health clinics, and the main Family Planning Clinic (FPC) in each
State. Most facilities were identified through the National
Venereology Council of Australia and the Family Planning
Association of New South Wales, with the remainder found when clinics
identified centres in their area which had been overlooked.
A questionnaire and prepaid addressed envelope were posted to the director (senior doctor or nurse) of each clinic. The 65-item questionnaire sought information about the geographic location and physical structure of clinics, as well as staffing, diagnosis, treatment and contact tracing for the various STDs, specialist medical services, and community and educational programs run by the facility. Non-respondents were sent a second questionnaire two months after the first.
|The results were analysed using the Statistical Package for the Social Sciences (SPSS).6 Descriptive statistics, frequency distributions, χ2 and Fisher's exact test were used. There was no weighting of the data by size of clinic. Chi-square tests, when used to compare therapies for the various STDs, involve all treatments, ranging from "most commonly used" to those "never used". When reporting significant differences the χ2 takes into account all these modalities. However, the figures reported show only a description of where the differences lie. The rural/remote areas classification system was used to classify Australian facilities into rural and remote areas by means of postcodes,7 while the New Zealand Yearbook was used to classify those in New Zealand.8|
|We identified 101 STD facilities, one of which had closed down. From the remaining 100 clinics, 83 questionnaires were returned (72 on the first mailout and an additional 11 on the second).|
|Fifty-six clinics were in Australia and 27 were in New Zealand. Sixty-three per cent were in inner-city and suburban areas, 26% in rural areas and 11% in remote areas (Box 1). Seventy-nine clinics (95%) were public and four (5%) were private.There were 71 STD clinics and five FPCs. One private facility identified itself as a specialist venereology practice, and three as general practices specialising in STDs and HIV. The remaining three clinics identified themselves as "other". Seventy-nine clinics (95%) were open to both men and women.|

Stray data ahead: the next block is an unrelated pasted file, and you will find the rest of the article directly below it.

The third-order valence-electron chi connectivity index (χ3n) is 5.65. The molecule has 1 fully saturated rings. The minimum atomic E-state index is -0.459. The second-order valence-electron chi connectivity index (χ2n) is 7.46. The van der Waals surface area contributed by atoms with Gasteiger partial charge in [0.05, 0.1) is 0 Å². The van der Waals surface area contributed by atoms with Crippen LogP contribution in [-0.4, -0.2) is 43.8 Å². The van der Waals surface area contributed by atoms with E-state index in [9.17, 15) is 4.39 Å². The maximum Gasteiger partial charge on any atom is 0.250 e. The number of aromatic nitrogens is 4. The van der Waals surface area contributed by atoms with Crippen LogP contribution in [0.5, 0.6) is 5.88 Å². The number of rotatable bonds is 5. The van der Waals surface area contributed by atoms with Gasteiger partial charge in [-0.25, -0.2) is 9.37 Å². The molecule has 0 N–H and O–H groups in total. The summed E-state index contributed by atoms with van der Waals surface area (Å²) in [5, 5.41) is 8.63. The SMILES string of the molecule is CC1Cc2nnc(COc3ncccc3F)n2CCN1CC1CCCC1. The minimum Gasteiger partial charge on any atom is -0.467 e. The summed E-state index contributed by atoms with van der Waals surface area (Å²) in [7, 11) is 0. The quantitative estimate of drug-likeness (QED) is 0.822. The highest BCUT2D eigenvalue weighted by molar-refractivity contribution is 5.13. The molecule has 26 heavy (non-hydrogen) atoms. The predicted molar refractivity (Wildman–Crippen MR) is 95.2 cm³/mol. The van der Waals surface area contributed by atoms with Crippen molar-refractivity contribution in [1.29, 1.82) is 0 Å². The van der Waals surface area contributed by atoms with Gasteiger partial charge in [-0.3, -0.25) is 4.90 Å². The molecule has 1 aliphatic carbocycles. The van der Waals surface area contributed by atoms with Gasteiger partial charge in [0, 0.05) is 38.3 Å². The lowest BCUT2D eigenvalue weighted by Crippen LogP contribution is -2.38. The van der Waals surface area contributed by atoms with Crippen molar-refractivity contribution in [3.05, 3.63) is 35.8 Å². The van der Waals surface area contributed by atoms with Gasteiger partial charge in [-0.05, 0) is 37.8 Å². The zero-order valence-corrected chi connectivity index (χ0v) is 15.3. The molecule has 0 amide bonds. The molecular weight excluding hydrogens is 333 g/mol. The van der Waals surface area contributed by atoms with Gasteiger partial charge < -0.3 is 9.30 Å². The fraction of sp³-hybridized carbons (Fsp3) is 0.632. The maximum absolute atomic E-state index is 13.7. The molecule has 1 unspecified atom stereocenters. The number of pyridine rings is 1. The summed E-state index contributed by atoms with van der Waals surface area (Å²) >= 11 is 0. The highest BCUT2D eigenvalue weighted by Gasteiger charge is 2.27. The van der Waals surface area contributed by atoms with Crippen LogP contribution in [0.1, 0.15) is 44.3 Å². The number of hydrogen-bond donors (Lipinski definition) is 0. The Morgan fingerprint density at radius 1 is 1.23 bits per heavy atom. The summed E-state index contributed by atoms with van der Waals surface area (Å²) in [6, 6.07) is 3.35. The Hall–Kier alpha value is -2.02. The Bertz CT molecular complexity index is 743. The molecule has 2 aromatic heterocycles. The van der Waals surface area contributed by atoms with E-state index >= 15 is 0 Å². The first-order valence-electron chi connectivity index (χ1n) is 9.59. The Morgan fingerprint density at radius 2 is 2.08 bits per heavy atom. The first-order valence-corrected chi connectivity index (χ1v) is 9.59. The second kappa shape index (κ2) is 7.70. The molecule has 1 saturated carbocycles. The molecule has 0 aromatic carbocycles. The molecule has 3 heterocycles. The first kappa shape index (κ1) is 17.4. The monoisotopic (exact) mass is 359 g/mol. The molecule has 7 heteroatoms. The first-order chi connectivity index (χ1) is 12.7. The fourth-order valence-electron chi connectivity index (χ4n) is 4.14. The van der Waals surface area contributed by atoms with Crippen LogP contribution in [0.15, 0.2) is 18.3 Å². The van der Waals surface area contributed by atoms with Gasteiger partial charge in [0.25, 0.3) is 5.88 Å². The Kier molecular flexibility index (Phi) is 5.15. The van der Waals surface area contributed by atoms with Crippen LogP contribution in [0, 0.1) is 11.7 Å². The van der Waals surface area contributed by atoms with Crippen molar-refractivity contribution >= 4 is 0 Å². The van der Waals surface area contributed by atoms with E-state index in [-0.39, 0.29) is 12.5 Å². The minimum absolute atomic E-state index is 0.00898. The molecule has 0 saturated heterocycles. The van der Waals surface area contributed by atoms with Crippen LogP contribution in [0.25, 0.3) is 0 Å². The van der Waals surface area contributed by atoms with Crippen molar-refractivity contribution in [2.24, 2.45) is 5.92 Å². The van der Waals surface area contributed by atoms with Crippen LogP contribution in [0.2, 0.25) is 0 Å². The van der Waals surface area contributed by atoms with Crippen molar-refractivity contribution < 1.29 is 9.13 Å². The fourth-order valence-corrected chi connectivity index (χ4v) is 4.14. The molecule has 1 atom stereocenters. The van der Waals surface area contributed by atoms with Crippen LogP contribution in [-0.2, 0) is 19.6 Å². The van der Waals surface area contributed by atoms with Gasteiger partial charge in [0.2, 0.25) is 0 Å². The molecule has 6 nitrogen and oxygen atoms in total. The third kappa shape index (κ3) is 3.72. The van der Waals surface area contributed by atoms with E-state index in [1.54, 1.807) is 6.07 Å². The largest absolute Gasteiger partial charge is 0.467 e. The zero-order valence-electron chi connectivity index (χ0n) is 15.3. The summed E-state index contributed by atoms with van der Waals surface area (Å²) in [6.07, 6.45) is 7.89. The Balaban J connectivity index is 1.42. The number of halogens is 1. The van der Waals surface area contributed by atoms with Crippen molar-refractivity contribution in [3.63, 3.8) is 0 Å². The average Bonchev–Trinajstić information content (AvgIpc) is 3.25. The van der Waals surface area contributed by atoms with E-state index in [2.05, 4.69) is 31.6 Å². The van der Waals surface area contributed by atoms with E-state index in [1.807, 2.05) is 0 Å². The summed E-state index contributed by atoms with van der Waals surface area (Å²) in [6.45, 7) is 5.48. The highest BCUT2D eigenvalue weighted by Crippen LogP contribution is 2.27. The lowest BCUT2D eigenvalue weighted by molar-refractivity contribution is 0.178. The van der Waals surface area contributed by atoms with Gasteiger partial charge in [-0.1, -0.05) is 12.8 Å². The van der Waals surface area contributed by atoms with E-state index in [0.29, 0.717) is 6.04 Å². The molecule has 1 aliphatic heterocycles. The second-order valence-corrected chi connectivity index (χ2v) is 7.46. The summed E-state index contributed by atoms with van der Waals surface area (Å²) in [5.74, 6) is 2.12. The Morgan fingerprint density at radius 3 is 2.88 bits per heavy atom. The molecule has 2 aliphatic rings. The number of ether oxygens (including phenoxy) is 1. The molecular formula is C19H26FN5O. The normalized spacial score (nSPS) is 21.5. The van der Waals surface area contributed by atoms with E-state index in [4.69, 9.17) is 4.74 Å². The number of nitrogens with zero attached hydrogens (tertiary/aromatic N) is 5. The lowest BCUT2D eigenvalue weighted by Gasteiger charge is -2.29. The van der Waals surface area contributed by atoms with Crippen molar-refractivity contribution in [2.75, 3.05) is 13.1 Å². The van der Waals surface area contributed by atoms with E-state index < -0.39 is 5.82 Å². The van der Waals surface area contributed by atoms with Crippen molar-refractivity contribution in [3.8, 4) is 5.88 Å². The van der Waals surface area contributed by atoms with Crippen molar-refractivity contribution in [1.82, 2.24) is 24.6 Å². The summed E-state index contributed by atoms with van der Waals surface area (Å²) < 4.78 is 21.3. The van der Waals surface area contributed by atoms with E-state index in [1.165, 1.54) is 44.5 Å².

Box 2 shows that the median number of patients seen per year decreased
as the facilities became more remote. Clinics in Australia saw a
greater median number of patients per year and had more doctors,
nurses, laboratory and clerical staff than those in New Zealand.
However, the only significant difference was for full-time
equivalent clerical staff, with a median of 1 (range, 0-4.3) for
Australia, compared with 0 (range, 0-2.4) for New Zealand (P =
The most common duties of nurses at STD facilities included history taking, clinical examination and testing for STDs. Only 26% of clinics allowed nurses to prescribe treatment; more nurses in rural and remote areas were allowed to prescribe treatment than those in urban areas (36% v. 16%), but this difference was not significant. Nurses took histories "sometimes" (options were "always", "sometimes" and "never") in over 80% of clinics in New South Wales, compared with 39% in Victoria (P = 0.02), and examined patients at 70% of NSW clinics, compared with 22% in Victoria (P = 0.02). There were no significant differences in nursing duties between New Zealand and NSW. However, comparing New Zealand with Victoria showed that New Zealand nurses were more likely to take histories (P = 0.003), examine patients (P = 0.005), and test patients for STDs (P = 0.002).
Diagnosis and treatment
Gonorrhoea: Eighty-one clinics (99%) used culture, and 77 (94%) used Gram stain to diagnose gonorrhoea. The three most common treatments for gonorrhoea were amoxycillin plus probenecid, ciprofloxacin, and ceftriaxone, used in 63%, 24% and 12% of clinics, respectively (Box 3). New Zealand clinics were more likely than Australian clinics to use amoxycillin plus probenecid as first-line therapy for gonorrhoea (93% v. 49%; P = 0.01). Urban clinics in both Australia and New Zealand were more likely to use ciprofloxacin than rural and remote clinics (51% v. 21%; P = 0.02).